THS: Archetype wheel

Theros Archetype Wheel

If we take all the archetypes discussed in my post summarizing archetypes in Theros draft and plot them on a color wheel, this is what we get. A line between 2 colors indicates that there is an archetype that spans those 2 colors (monocolor and 5-color decks are indicated by an arrow from the color to itself), and is labeled with the archetype name. A thick line indicates that the archetype is more likely to come together in a draft because it relies on fewer key cards, requires fewer uncommons/rares, or shares cards with fewer other archetypes; these are the archetypes that were bolded in that post and can usually support 2 drafters at an 8-man draft. Archetypes that rely on specific rares, require multiple copies of a common/uncommon in order to function, or that share cards with multiple other archetypes are riskier to attempt and are indicated with thinner lines; these archetypes can usually support 1 drafter per table. Archetypes that I haven’t drafted yet are indicated with a dashed line; these usually won’t have any drafters since they need multiple uncommons/rares in order to function. If you want to read more about a particular archetype, that post has a list of the key cards for each archetype and links to more detailed descriptions.

The purpose of the archetype wheel is to help us see visually which colors support the most number of archetypes and, therefore, offer the most flexibility. This can help when choosing between 2 cards of similar power levels in the early stages of a draft. For instance, black supports the most number of color combinations and can be paired with any of the other colors, or be played on its own if you get enough black cards. However, most of the B/X decks are similar and rely on the same core of black cards, so you have to compete more with players for those key cards. Green allows the least number of color combinations and so offers the least flexibility; this is one of the reasons it is the least popular color in Theros. Note that white can support more drafters than it might seem because W/U and W/R can often support 2 drafters each. This means that you should consider taking a white or black card over a blue or red card of equal quality early in a draft, and that you should avoid taking a green card unless it’s a bomb.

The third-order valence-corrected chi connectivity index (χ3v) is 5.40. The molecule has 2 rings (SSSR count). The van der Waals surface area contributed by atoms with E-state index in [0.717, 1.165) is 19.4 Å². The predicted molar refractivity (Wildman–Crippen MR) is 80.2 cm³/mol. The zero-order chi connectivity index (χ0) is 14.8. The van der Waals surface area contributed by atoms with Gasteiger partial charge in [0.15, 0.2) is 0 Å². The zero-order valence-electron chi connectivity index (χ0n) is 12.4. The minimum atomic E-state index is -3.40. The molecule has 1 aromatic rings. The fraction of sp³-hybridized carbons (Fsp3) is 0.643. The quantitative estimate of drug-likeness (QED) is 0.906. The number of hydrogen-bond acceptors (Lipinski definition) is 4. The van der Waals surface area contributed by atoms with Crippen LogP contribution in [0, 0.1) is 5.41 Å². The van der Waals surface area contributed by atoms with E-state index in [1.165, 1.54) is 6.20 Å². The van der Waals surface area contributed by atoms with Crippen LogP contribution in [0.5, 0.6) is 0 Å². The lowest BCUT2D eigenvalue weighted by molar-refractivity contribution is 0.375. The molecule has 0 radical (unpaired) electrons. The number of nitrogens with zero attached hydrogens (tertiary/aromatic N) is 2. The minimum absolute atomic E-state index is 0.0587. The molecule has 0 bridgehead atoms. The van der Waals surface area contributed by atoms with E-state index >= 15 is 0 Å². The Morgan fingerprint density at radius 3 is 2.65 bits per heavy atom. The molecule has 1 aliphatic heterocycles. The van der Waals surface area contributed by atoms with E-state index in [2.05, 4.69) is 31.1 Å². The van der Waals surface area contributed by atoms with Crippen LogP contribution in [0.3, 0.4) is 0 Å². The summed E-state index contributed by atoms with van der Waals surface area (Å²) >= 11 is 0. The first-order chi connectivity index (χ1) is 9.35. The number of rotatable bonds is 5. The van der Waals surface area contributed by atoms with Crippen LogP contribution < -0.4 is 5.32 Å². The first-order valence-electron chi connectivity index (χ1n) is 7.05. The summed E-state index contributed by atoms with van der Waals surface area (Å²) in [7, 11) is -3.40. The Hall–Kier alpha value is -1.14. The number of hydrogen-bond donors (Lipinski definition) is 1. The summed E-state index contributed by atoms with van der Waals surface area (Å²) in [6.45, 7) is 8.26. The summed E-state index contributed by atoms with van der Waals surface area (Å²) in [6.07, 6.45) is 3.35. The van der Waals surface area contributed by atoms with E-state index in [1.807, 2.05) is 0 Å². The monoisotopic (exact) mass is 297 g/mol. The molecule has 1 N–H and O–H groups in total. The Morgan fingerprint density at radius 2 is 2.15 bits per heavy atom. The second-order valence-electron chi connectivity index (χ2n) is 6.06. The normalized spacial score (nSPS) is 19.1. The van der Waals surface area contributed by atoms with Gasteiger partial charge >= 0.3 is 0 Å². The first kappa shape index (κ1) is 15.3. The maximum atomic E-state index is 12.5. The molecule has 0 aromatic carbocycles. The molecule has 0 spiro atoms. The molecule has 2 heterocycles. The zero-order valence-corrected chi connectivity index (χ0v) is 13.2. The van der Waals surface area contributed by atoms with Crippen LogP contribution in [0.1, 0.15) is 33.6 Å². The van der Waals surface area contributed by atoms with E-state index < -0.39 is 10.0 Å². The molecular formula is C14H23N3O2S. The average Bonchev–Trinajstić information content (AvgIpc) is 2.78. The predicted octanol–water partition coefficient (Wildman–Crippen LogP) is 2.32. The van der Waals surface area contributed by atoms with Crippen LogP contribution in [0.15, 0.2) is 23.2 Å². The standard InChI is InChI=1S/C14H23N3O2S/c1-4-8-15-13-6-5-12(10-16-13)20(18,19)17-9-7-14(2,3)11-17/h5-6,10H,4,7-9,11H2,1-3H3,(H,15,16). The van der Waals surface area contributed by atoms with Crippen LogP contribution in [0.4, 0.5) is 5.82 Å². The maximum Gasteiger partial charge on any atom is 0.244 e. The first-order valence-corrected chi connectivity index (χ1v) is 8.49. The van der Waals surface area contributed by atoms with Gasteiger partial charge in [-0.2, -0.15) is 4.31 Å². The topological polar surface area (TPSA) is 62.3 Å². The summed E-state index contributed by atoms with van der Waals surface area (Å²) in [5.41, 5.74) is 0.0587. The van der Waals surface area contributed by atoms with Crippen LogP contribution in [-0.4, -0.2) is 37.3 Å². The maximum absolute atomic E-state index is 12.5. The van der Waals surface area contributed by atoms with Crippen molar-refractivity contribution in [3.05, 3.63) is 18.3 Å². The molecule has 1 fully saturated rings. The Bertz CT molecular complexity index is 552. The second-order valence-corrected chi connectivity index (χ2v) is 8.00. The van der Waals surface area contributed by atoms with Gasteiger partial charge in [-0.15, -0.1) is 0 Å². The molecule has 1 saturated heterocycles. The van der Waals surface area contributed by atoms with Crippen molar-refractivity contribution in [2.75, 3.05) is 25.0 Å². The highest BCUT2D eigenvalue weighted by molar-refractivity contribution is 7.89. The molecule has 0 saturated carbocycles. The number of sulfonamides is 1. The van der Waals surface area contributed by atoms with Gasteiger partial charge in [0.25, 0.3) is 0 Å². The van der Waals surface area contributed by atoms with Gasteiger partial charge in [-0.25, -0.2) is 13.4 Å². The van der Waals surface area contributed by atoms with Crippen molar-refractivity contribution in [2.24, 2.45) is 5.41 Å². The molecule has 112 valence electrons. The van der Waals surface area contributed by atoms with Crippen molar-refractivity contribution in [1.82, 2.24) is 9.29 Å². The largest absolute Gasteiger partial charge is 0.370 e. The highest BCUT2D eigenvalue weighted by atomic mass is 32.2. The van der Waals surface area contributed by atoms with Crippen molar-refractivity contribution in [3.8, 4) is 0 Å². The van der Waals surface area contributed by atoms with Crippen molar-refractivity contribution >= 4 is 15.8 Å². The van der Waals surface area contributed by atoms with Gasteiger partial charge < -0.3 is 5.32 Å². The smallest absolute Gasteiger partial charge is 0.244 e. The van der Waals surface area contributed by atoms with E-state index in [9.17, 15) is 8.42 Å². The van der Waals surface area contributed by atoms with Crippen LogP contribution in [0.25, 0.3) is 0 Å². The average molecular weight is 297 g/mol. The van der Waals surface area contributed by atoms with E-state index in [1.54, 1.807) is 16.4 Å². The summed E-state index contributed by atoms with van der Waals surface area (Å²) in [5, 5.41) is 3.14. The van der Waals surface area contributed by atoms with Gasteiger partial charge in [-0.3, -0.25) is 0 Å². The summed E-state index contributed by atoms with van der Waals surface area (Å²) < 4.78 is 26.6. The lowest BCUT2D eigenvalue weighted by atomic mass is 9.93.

This is roughly in line with my color preferences in Theros draft. Getting passed a Favored Hoplite or Phalanx Leader will almost certainly put me in W/X, getting passed a Gray Merchant of Asphodel or Keepsake Gorgon will usually put me in B/X, and I will likely try to play or splash a Sea God’s Revenge. Early in a draft, I will also usually take Coordinated Assault, Fanatic of Mogis, Kragma Warcaller, and Battlewise Hoplite over everything except in-color bombs and removal but I won’t work as hard to end up with a deck that can play them. On the other hand, very few cards can cause me to play green in this format since I’ve had consistently poor performance with G/X decks, even when I am one of the only green drafters at the table. (Or perhaps I just haven’t figured out how to draft green in this format — a friend recently said he’d won several drafts with monogreen and G/W heroic decks with a curve ending at 3.)

Weaving all this information together, we can conclude that a typical draft will likely have:

This means that a typical draft will have 6 aggro decks and only 2 control decks. There will usually be 4-5 white decks, 3-4 blue decks, 3 black decks, 3 red decks, and 1-2 green decks. White and red only appear in 1 control deck each, W/B control and U/R spells respectively, and the latter is unlikely to come together in most drafts, so you don’t usually want to use early picks to take control cards in those colors. There’s also only 1 black aggro deck (B/R Minotaurs), so you don’t usually want to use early picks to take aggressive cards in those colors.

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